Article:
Abraham and his team discovered, further, that two other viruses in the same alphavirus family use the same two receptors to infect cells. One is especially lethal: Eastern Equine Encephalitis (EEE), a mosquito-borne disease which kills about one-third of the people who come down with it, and which causes lifelong debilitating neurological damage in about half those who survive. Even though the number of people infected with EEE in the United States is small—a large outbreak in 2019 infected 34 people in seven states—the human and economic impacts are large. Stryker and Johnston professor of global health Megan Murray recalls seeing several such patients each summer at Massachusetts General Hospital when she was a practicing infectious-disease doctor. “These were otherwise perfectly healthy young people who were abruptly non-verbal, non-ambulatory, severely brain-damaged—and presumably,” she says, “would remain in that state permanently, given the degree of damage detected on imaging. It really was horrifying….” When the late public-health entomologist Andrew Spielman and colleagues quantified the economic impacts in 1995, they found that the cost of caring for a single neurologically impaired survivor of an EEE outbreak that occurred in the 1980s would be about $6.5 million (adjusted to 2022 dollars) during her lifetime.
“With SARS CoV-2,” says Abraham, “what we learned was that you can throw the kitchen sink at it, but you really have to better understand the biology of the virus to be prepared.” Abraham’s work has advanced this understanding on several fronts. First, his team discovered that a human protein called RAP (receptor-associated protein) can block infection of some cells by all three viruses (EEE, SFV, and the Sindbis virus, common in northern Europe). This suggests that it might be possible to develop a prophylactic drug or antibody treatment to prevent the spread of such diseases during an outbreak. Abraham says he thinks about that possibility mainly as a containment measure or early-acting form of therapy, “because everything that we have learned about these emerging viruses tells us that if somebody is in an intensive care unit, it is usually too late to make a difference.” By then, it is the patient’s own hyperactive immune response that is doing much of the damage.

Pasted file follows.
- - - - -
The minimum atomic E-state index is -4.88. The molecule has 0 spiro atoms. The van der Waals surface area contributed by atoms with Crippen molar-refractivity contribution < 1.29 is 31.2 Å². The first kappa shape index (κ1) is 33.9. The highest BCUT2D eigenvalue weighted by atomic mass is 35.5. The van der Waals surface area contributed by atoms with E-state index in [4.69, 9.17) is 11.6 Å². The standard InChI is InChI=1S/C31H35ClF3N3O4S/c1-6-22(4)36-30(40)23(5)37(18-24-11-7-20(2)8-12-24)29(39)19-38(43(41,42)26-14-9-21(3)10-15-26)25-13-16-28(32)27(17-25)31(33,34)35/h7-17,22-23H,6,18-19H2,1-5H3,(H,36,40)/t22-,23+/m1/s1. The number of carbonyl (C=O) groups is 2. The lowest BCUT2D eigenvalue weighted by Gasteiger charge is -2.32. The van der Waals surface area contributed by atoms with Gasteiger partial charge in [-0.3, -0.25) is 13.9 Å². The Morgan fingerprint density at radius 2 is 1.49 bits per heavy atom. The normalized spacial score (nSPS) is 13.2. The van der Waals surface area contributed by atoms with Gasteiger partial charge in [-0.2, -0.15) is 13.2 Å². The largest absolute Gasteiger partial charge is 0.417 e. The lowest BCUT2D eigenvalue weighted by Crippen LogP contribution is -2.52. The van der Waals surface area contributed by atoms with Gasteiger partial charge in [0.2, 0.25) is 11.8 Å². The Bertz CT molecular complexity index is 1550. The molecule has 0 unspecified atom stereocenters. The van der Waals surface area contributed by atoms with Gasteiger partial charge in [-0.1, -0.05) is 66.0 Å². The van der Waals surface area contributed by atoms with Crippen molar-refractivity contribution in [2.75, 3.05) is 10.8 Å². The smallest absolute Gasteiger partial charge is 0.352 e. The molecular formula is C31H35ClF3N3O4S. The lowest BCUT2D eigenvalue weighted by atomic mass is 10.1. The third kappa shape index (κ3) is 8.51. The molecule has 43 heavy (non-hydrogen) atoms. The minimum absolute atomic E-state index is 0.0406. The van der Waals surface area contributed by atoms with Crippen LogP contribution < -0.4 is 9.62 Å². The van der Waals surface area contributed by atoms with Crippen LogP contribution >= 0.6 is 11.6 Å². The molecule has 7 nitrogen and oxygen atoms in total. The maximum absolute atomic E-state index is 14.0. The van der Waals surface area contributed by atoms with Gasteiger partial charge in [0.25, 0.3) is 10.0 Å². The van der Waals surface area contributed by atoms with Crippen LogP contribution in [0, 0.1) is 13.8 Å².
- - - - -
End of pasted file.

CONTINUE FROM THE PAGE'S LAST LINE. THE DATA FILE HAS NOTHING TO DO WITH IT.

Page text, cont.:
At least as significant is Abraham’s contribution to scientists’ basic understanding of how such viruses operate. The receptors for EEE, SFV, and Sindbis virus that he and his colleagues discovered are part of a large family of proteins that transport fat-like molecules across cell membranes; they have existed since multicellular life first arose. That may explain why so many pathogens (not just viruses), from Rift Valley Fever to Clostridium difficile bacteria, exploit this receptor family to enter cells. A Nature commentary on Abraham’s research pointed out that Hepatitis B virus, Trojan-horse-like, coats itself in lipids to trick surface receptors into transporting it into cells, where it hijacks the internal machinery in order to reproduce. But EEE and the other alphaviruses Abraham described don’t use that method to enter cells. Discovering that mechanism, the commenters write, “might aid the development of targeted therapeutics for alphaviruses, and potentially for other virus groups that use members of [that] receptor family for cellular entry.”